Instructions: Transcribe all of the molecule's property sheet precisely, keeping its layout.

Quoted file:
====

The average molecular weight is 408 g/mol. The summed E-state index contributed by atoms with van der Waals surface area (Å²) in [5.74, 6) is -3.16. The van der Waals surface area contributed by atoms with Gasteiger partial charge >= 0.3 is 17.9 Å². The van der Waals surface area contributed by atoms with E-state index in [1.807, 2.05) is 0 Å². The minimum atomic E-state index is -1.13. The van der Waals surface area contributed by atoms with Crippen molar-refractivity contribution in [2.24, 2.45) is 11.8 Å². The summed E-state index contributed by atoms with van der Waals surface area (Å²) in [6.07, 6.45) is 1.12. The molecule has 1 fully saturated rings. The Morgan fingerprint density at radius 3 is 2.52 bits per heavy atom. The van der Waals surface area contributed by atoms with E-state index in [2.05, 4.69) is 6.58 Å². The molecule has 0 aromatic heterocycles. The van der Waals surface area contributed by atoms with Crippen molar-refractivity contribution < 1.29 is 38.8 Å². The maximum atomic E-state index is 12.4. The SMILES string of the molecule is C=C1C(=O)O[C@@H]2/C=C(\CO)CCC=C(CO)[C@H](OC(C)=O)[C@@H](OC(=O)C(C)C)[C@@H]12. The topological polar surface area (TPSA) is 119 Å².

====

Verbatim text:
The average molecular weight is 408 g/mol. The summed E-state index contributed by atoms with van der Waals surface area (Å²) in [5.74, 6) is -3.16. The van der Waals surface area contributed by atoms with Gasteiger partial charge >= 0.3 is 17.9 Å². The van der Waals surface area contributed by atoms with E-state index in [1.807, 2.05) is 0 Å². The minimum atomic E-state index is -1.13. The van der Waals surface area contributed by atoms with Crippen molar-refractivity contribution in [2.24, 2.45) is 11.8 Å². The summed E-state index contributed by atoms with van der Waals surface area (Å²) in [6.07, 6.45) is 1.12. The molecule has 1 fully saturated rings. The Morgan fingerprint density at radius 3 is 2.52 bits per heavy atom. The van der Waals surface area contributed by atoms with E-state index in [2.05, 4.69) is 6.58 Å². The molecule has 0 aromatic heterocycles. The van der Waals surface area contributed by atoms with Crippen molar-refractivity contribution < 1.29 is 38.8 Å². The maximum atomic E-state index is 12.4. The SMILES string of the molecule is C=C1C(=O)O[C@@H]2/C=C(\CO)CCC=C(CO)[C@H](OC(C)=O)[C@@H](OC(=O)C(C)C)[C@@H]12. The topological polar surface area (TPSA) is 119 Å².